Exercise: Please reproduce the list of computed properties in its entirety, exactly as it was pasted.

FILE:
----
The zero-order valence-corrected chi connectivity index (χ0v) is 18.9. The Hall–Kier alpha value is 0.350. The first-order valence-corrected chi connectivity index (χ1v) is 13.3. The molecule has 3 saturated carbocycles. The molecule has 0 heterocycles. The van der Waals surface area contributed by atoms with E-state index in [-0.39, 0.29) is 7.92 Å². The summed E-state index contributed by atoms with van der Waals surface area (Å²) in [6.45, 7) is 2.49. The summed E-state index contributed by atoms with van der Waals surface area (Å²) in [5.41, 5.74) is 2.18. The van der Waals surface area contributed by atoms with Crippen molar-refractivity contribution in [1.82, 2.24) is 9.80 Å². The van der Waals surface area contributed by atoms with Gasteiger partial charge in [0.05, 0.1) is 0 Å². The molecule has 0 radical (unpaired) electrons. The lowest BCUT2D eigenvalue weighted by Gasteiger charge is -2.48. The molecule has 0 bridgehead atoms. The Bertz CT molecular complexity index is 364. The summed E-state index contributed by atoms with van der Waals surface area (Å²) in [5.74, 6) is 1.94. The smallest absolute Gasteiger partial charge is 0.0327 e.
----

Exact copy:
The zero-order valence-corrected chi connectivity index (χ0v) is 18.9. The Hall–Kier alpha value is 0.350. The first-order valence-corrected chi connectivity index (χ1v) is 13.3. The molecule has 3 saturated carbocycles. The molecule has 0 heterocycles. The van der Waals surface area contributed by atoms with E-state index in [-0.39, 0.29) is 7.92 Å². The summed E-state index contributed by atoms with van der Waals surface area (Å²) in [6.45, 7) is 2.49. The summed E-state index contributed by atoms with van der Waals surface area (Å²) in [5.41, 5.74) is 2.18. The van der Waals surface area contributed by atoms with Crippen molar-refractivity contribution in [1.82, 2.24) is 9.80 Å². The van der Waals surface area contributed by atoms with Gasteiger partial charge in [0.05, 0.1) is 0 Å². The molecule has 0 radical (unpaired) electrons. The lowest BCUT2D eigenvalue weighted by Gasteiger charge is -2.48. The molecule has 0 bridgehead atoms. The Bertz CT molecular complexity index is 364. The summed E-state index contributed by atoms with van der Waals surface area (Å²) in [5.74, 6) is 1.94. The smallest absolute Gasteiger partial charge is 0.0327 e.